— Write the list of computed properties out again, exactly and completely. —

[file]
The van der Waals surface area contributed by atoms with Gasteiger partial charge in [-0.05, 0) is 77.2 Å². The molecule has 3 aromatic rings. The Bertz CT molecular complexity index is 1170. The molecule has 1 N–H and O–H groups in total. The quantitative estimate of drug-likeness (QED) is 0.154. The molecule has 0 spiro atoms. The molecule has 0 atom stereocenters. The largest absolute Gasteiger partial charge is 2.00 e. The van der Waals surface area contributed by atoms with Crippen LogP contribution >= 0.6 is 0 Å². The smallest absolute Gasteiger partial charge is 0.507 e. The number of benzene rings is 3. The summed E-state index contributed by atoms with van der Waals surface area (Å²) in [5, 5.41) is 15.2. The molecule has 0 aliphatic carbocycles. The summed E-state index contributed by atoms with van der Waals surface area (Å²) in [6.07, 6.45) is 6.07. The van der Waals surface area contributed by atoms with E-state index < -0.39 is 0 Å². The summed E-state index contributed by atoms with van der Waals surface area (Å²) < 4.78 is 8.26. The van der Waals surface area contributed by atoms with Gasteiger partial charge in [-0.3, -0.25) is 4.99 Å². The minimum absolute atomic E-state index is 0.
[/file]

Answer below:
The van der Waals surface area contributed by atoms with Gasteiger partial charge in [-0.05, 0) is 77.2 Å². The molecule has 3 aromatic rings. The Bertz CT molecular complexity index is 1170. The molecule has 1 N–H and O–H groups in total. The quantitative estimate of drug-likeness (QED) is 0.154. The molecule has 0 spiro atoms. The molecule has 0 atom stereocenters. The largest absolute Gasteiger partial charge is 2.00 e. The van der Waals surface area contributed by atoms with Crippen LogP contribution >= 0.6 is 0 Å². The smallest absolute Gasteiger partial charge is 0.507 e. The number of benzene rings is 3. The summed E-state index contributed by atoms with van der Waals surface area (Å²) in [5, 5.41) is 15.2. The molecule has 0 aliphatic carbocycles. The summed E-state index contributed by atoms with van der Waals surface area (Å²) in [6.07, 6.45) is 6.07. The van der Waals surface area contributed by atoms with E-state index < -0.39 is 0 Å². The summed E-state index contributed by atoms with van der Waals surface area (Å²) < 4.78 is 8.26. The van der Waals surface area contributed by atoms with Gasteiger partial charge in [-0.3, -0.25) is 4.99 Å². The minimum absolute atomic E-state index is 0.